In a report released today, the inspector general of the Environmental Protection Agency (EPA) finds that the Agency violated executive peer-review requirements for the scientific assessment used to back their finding that greenhouse gases (GHG) endanger human welfare
The controversial and precedent setting “endangerment finding” was based on what’s called the technical support document (TSD), essentially the legal and scientific catalyst for EPA’s coming regulations of GHGs.
Specifically, Inspector General Arthur A. Elkins Jr. found that EPA violated neutrality rules by including an EPA employee in the panel of experts reviewing the TSD. It’s bad enough that the regulators are tasked with conjuring the evidence needed to expand their regulatory powers. But apparently now they’re tasked with reviewing their own work.
Perhaps even more unsettling is the finding that EPA did not make the results of the review public.
The report states:
EPA had the TSD reviewed by a panel of 12 federal climate change scientists. However, the panel’s findings and EPA’s disposition of the findings were not made available to the public as would be required for reviews of highly influential scientific assessments. Also, this panel did not fully meet the independence requirements for reviews of highly influential scientific assessments because one of the panelists was an EPA employee.
The report is not a review of the underlying science used to create the endangerment finding, only a review of the process involved in its creation.
Senator Inhofe, Ranking Member on the Environment and Public Works Committee and an outspoken critic of EPA’s regulation of GHG, quickly issued a statement asking for a hearing on the subject. The Natural Resources Defense Council’s David Doniger dismissed the report, asking “what peer-review procedures Senator Inhofe uses before he posts things on his website… There's an absurdity here that deserves calling out.”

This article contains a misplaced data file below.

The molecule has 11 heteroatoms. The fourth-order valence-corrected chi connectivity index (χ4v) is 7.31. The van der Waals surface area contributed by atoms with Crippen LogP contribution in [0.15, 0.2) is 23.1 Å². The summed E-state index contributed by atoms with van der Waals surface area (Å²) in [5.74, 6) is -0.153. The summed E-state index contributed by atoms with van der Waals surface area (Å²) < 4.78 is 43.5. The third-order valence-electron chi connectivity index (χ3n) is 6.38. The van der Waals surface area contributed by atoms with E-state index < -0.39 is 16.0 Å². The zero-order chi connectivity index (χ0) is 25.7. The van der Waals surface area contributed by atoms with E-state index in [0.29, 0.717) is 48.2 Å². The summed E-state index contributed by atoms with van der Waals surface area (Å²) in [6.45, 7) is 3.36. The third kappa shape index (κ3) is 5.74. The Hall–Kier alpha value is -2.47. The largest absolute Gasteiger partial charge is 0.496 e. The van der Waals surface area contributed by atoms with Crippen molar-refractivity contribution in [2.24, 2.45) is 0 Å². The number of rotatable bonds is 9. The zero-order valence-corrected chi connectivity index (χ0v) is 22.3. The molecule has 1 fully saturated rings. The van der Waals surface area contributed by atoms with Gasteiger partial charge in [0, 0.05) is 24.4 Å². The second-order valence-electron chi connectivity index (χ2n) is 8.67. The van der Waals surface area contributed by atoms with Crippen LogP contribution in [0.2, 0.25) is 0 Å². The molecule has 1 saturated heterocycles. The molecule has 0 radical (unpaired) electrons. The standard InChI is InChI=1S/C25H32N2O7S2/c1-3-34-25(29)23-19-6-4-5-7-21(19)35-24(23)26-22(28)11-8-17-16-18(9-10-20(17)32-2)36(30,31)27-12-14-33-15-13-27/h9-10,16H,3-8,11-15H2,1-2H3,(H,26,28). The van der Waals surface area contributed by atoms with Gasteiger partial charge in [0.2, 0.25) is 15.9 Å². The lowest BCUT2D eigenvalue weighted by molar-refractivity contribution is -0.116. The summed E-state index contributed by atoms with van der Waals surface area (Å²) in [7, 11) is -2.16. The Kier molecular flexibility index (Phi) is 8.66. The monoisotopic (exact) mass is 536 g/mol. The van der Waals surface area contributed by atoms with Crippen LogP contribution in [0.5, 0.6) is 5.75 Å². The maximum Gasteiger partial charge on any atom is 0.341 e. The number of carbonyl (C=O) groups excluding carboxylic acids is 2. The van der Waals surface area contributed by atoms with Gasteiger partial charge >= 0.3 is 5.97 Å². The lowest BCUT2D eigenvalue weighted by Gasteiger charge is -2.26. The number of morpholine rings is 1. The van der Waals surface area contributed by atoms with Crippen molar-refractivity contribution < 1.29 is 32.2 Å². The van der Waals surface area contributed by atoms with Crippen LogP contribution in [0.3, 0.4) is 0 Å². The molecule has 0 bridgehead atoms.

So the position is “if you can do it so can we”?
Other environmentalists have been quick to dismiss the report (this time with substance), arguing that the TSD was not an original scientific assessment and therefore does not need to follow transparency and scientific requirements. In an interview with E&E (subscription required) a representative from the Union of Concerned Scientists defending the document:
"The key difference here was that they didn't create new science," said Francesca Grifo, a scientist who heads the Scientific Integrity Program at the Union of Concerned Scientists. "And typically, when you call something a highly influential scientific assessment, you actually added some other data, or used grey literature, or did something that hadn't already been fully reviewed."
"And they didn't in this case. Everything they used had been multiply peer-reviewed," she added.
So let me get this straight: Once a scientific study has been peer-reviewed it should no longer be subject to review? Does past research automatically pass muster if applied to new research? Or, in this case, do the findings logically lead to government intervention? This is what lobbyists do in drafting one-pagers for Hill staffers, not what government regulators do when creating precedent-setting documents with wide ranging implications.
The IG responds:
In our opinion, the [technical support document] met the definition of a scientific assessment in that it evaluated a body of scientific knowledge and synthesized multiple factual inputs. While we agree that the primary information EPA relied upon were scientific assessments, these assessments were voluminous and numerous.
This was not merely an advocacy document or even a scientific review, this was the document that is the basis for an entirely new line of regulations.
Maybe everything in the finding is correct. Maybe everything Al Gore says is right. At least this is what we hear constantly – that all scientists agree. If this is truly the case, environmentalists and those advocating government interference in GHG emissions should go above-and-beyond even the minimum scientific standards to ensure there is no opportunity to cry foul on transparency claims. I won't hold my breath.